BUTLER: That's right, they've got a very clear set of operational guidelines that we negotiated with state governments. But the problem is, as you’d know and your listeners would know, when there's something that's urgent and you need care within a couple of hours it's often just impossible to get into your own GP within two hours. I mean, people are finding it difficult to get into their GP within a day or two and if it's after hours or if it's on the weekend, because there's no obvious access point in primary care for a general practice or something, so often around the country people are ending up in emergency departments and often waiting hours and hours and putting even more pressure on the hospital system that across the country - indeed, across the world really - is under real pressure after 3 years of a pandemic.
MITSOPOULOS: What will the capacity be of these clinics? I mean, how many patients will they be able to see? Will there be a minimum amount of doctors?
BUTLER: It will vary according to where it is. Obviously will be a bit different in the regions compared to what you would expect to be quite a busy centre in the cities, but they're going to have quite substantial capacity. There's been a good tender process. We've allocated additional money in this year's Budget that we delivered last week to the money that we originally intended to use to fund these clinics. Because as we talked through the process with state governments and with other primary care providers, it was clear that a full range of services - not just the care from a doctor and a nurse – that we would have pathology, diagnostic imaging, obviously if your kid’s fallen on their skateboard, you want to know whether the fracture their arm. So X-ray facilities, sometimes other diagnostic imaging as well, will be available. It’s quite a new model for Australia. It's very common in other countries, to have this idea of a service somewhere between standard general practice on the one hand and a fully-equipped hospital emergency department, on the other. I think I said when I was last on your program, in America, for example, there are more urgent care clinics than there are Starbucks coffee houses. So this is very common in other parts of the world. But we want to step it up properly evaluate the make sure we've got the model right, and then hopefully a little while down the track, we will be in a position to expand the model further.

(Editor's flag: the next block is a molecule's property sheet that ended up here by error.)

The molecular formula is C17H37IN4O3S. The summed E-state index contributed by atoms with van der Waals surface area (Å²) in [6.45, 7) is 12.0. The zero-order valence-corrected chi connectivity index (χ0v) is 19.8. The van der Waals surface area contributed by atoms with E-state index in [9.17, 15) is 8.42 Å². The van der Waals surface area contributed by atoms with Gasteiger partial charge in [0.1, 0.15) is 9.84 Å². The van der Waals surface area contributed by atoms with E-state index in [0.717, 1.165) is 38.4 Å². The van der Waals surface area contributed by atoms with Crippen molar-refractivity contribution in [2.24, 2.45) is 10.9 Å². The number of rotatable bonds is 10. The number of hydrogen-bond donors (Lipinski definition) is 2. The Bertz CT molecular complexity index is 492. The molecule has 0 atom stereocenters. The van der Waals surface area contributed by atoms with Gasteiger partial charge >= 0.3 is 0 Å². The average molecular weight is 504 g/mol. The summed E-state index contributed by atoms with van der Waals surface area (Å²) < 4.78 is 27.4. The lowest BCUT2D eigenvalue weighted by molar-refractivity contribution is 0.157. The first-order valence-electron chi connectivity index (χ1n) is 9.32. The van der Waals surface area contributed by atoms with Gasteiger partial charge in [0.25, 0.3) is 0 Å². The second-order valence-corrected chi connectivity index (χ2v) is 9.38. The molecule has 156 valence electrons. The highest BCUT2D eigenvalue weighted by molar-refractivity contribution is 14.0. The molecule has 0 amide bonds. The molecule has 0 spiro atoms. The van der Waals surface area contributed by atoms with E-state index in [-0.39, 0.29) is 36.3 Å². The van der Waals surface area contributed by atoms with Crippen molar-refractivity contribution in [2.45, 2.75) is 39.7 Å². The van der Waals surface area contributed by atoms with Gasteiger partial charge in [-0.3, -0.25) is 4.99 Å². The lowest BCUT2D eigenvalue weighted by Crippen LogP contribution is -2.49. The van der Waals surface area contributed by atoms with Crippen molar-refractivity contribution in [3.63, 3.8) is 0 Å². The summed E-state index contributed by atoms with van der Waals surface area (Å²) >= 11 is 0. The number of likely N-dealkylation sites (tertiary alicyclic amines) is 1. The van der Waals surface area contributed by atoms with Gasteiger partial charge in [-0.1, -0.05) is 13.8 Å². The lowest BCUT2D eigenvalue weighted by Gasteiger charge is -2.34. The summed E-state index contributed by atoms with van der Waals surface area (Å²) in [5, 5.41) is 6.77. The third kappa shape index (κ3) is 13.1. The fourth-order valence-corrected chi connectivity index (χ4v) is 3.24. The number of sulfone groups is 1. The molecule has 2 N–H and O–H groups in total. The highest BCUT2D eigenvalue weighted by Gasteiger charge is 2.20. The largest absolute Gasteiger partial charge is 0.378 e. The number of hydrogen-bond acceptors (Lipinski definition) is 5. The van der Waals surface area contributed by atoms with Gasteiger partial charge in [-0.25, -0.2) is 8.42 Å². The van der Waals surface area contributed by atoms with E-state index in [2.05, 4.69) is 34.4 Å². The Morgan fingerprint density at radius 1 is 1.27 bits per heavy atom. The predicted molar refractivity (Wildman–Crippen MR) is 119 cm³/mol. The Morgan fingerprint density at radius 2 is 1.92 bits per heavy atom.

MITSOPOULOS: Will staffing them be a challenge?